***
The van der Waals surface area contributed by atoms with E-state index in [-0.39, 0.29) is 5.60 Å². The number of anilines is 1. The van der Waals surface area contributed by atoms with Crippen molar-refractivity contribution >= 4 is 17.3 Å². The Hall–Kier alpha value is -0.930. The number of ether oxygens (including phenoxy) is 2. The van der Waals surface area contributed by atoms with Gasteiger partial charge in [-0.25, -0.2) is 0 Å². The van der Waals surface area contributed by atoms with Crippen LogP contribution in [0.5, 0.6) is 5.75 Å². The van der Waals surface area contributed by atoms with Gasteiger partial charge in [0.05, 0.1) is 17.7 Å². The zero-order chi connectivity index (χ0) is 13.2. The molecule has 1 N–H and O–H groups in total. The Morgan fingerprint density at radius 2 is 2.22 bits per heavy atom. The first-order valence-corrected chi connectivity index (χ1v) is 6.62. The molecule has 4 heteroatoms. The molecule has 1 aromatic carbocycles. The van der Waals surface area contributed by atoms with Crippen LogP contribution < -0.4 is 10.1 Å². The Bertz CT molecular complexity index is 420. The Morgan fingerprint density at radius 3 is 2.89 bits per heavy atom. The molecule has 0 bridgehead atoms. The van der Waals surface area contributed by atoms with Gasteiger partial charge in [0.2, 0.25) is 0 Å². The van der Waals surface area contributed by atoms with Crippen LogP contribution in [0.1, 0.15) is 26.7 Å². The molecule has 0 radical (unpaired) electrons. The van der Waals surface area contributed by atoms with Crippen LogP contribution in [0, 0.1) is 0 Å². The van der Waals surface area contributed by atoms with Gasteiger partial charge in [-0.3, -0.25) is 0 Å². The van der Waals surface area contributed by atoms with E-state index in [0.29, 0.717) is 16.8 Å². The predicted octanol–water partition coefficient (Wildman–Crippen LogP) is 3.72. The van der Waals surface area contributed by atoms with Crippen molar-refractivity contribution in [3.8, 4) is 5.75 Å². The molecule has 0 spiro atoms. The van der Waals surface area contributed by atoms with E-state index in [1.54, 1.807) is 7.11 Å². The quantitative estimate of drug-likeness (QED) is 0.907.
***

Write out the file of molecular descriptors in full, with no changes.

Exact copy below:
The van der Waals surface area contributed by atoms with E-state index in [-0.39, 0.29) is 5.60 Å². The number of anilines is 1. The van der Waals surface area contributed by atoms with Crippen molar-refractivity contribution >= 4 is 17.3 Å². The Hall–Kier alpha value is -0.930. The number of ether oxygens (including phenoxy) is 2. The van der Waals surface area contributed by atoms with Gasteiger partial charge in [-0.25, -0.2) is 0 Å². The van der Waals surface area contributed by atoms with Crippen LogP contribution in [0.5, 0.6) is 5.75 Å². The van der Waals surface area contributed by atoms with Gasteiger partial charge in [0.05, 0.1) is 17.7 Å². The zero-order chi connectivity index (χ0) is 13.2. The molecule has 1 N–H and O–H groups in total. The Morgan fingerprint density at radius 2 is 2.22 bits per heavy atom. The first-order valence-corrected chi connectivity index (χ1v) is 6.62. The molecule has 4 heteroatoms. The molecule has 1 aromatic carbocycles. The van der Waals surface area contributed by atoms with Crippen LogP contribution < -0.4 is 10.1 Å². The Bertz CT molecular complexity index is 420. The Morgan fingerprint density at radius 3 is 2.89 bits per heavy atom. The molecule has 0 bridgehead atoms. The van der Waals surface area contributed by atoms with Gasteiger partial charge in [0.2, 0.25) is 0 Å². The van der Waals surface area contributed by atoms with Crippen LogP contribution in [0.1, 0.15) is 26.7 Å². The molecule has 0 radical (unpaired) electrons. The van der Waals surface area contributed by atoms with Crippen LogP contribution in [0, 0.1) is 0 Å². The van der Waals surface area contributed by atoms with Gasteiger partial charge in [-0.3, -0.25) is 0 Å². The van der Waals surface area contributed by atoms with E-state index in [0.29, 0.717) is 16.8 Å². The predicted octanol–water partition coefficient (Wildman–Crippen LogP) is 3.72. The van der Waals surface area contributed by atoms with Crippen molar-refractivity contribution in [3.8, 4) is 5.75 Å². The molecule has 0 spiro atoms. The van der Waals surface area contributed by atoms with E-state index in [1.54, 1.807) is 7.11 Å². The quantitative estimate of drug-likeness (QED) is 0.907.